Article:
Facing Your Fear of Failure
“No matter how hard you work for success, if your thought is saturated with the fear of failure, it will kill your efforts, neutralize your endeavors and make success impossible.” – Baudjuin
Fear of failure can immobilize you. Many people have goals in their lives and a sincere desire to achieve them, but for some reason they are never quite able to get past the initial roadblocks they encounter on their path to success. They allow themselves to be defeated by a few failures early in their quest.
I believe that the biggest reason people have a fear of failure is not that they are afraid that they’ll waste their time or even their money. I believe that they are afraid of embarrassing themselves. The interesting thing is that embarrassment is a state of mind. No one can make you feel embarrassed without your permission. If you understand that failure is a normal part of success then you should be willing to fail repeatedly while you are on your path to your goals. Don’t be embarrassed or make apologies for failing. Just evaluate what went wrong and try again.
“Our greatest glory is not in never falling but in rising every time we fall.” – Confucius
In my seminars I give people the confidence that they can and should succeed. I help them develop the mindset that if they take pride in their efforts and enjoy the journey that the results will take care of themselves.
Here is a list of some well known and well respected failures from throughout history. Would you be willing to persevere through their failures to reach their successes?
- Winston Churchill failed sixth grade. He was subsequently defeated in every election for public office until he became Prime Minister at the age of 62.
- Charles Darwin wrote, “I was considered by all my masters and my father, a very ordinary boy, rather below the common standard of intellect.”
- Thomas Edison’s teachers said he was “too stupid to learn anything.” He was fired from his first two jobs for being “non-productive.”
- Albert Einstein did not speak until he was 4-years-old and did not read until he was 7. His parents thought he was “sub-normal,” and one of his teachers described him as “mentally slow, unsociable, and adrift forever in foolish dreams.” He was expelled from school.
- Henry Ford failed and went broke five times before he succeeded.
- R. H. Macy failed seven times before his store in New York City caught on.
- An expert said of Vince Lombardi: “He possesses minimal football knowledge and lacks motivation.” Lombardi would later write, “It’s not whether you get knocked down; it’s whether you get back up.”
- Michael Jordan was cut from his high school basketball team. Jordan once observed, “I’ve failed over and over again in my life. That is why I succeed.”
- Babe Ruth is famous for his past home run record, but for decades he also held the record for strikeouts. He hit 714 home runs and struck out 1,330 times in his career (about which he said, “Every strike brings me closer to the next home run.”). (John Wooden once explained that winners make the most errors.)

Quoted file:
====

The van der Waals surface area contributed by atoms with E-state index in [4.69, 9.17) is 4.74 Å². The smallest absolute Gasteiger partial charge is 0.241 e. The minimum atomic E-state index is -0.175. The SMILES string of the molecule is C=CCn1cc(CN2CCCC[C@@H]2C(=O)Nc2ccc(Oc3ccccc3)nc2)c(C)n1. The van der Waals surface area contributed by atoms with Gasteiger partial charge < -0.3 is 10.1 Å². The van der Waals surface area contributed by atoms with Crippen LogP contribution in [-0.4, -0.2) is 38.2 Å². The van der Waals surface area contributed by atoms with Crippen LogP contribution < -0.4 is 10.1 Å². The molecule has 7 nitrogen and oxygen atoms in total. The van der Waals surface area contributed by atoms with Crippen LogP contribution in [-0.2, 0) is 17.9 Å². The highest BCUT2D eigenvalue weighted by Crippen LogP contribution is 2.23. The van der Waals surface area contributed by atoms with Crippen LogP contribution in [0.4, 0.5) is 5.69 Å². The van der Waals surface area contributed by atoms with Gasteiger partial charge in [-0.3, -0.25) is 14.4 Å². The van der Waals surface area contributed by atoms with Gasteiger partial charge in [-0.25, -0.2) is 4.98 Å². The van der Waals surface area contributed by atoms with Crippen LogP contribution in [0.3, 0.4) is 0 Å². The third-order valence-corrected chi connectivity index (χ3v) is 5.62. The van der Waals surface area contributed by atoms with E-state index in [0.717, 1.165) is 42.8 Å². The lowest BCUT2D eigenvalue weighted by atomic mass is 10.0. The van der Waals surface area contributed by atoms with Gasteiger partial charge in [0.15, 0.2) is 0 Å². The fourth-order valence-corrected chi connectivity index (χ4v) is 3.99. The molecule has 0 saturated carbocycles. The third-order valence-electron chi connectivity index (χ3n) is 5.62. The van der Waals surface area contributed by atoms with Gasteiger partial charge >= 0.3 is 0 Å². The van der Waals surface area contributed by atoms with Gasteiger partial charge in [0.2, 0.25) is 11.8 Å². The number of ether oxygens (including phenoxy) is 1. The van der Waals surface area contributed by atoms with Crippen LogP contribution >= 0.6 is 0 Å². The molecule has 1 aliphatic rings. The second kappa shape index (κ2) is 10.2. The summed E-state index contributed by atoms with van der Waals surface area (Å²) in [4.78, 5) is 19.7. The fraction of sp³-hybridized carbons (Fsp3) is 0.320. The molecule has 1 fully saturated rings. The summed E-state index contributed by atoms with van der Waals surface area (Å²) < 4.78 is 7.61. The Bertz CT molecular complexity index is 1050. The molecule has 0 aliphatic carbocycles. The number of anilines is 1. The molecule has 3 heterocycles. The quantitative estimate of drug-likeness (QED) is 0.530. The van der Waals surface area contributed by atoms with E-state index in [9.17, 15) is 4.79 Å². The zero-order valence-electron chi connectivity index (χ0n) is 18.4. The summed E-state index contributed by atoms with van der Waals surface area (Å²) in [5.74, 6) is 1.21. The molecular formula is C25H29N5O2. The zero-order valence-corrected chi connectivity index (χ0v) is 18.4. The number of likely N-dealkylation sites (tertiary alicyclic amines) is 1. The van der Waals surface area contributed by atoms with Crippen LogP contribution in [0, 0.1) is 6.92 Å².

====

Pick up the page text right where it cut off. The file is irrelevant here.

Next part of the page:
- After Carl Lewis won the gold medal for the long jump in the 1996 Olympic games. He was asked to what he attributed his longevity, having competed for almost 20 years. He said, “Remembering that you have both wins and losses along the way. I don’t take either one too seriously.”
- Walt Disney was fired by a newspaper editor because he, “…lacked imagination and had no good ideas.” He went bankrupt several times before he built Disneyland. In fact, the proposed park was rejected by the city of Anaheim on the grounds that it would only attract riffraff.
- Charles Schultz had every cartoon he submitted rejected by his high school yearbook staff. Oh, and Walt Disney wouldn’t hire him.
- After Fred Astaire’s first screen test, the memo from the testing director of MGM, dated 1933, read, “Can’t act. Can’t sing. Slightly bald. Can dance a little.” Astaire kept that memo over the fire place in his Beverly Hills home. Astaire once observed that “when you’re experimenting, you have to try so many things before you choose what you want, that you may go days getting nothing but exhaustion.” And here is the reward for perseverance: “The higher up you go, the more mistakes you are allowed. Right at the top, if you make enough of them, it’s considered to be your style.”
- After his first audition, Sidney Poitier was told by the casting director, “Why don’t you stop wasting people’s time and go out and become a dishwasher or something?” It was at that moment, recalls Poitier, that he decided to devote his life to acting. (What will failure motivate you to do in your life?)
- When Lucille Ball began studying to be actress in 1927, she was told by the head instructor of the John Murray Anderson Drama School, “Try any other profession.”
- The first time Jerry Seinfeld walked on-stage at a comedy club as a professional comic, he looked out at the audience, froze, and forgot the English language. He stumbled through “a minute-and a half” of material and was jeered offstage. He returned the following night and closed his set to wild applause.
- Enrico Caruso’s music teacher said he had no voice at all and could not sing. His parents wanted him to become an engineer.
- Van Gogh sold only one painting during his life. And this to the sister of one of his friends for 400 francs (approximately $50). This didn’t stop him from completing over 800 paintings.
- John Milton wrote Paradise Lost 16 years after losing his eyesight.
Don’t let the fear of failure stop you from achieving greatness in your life!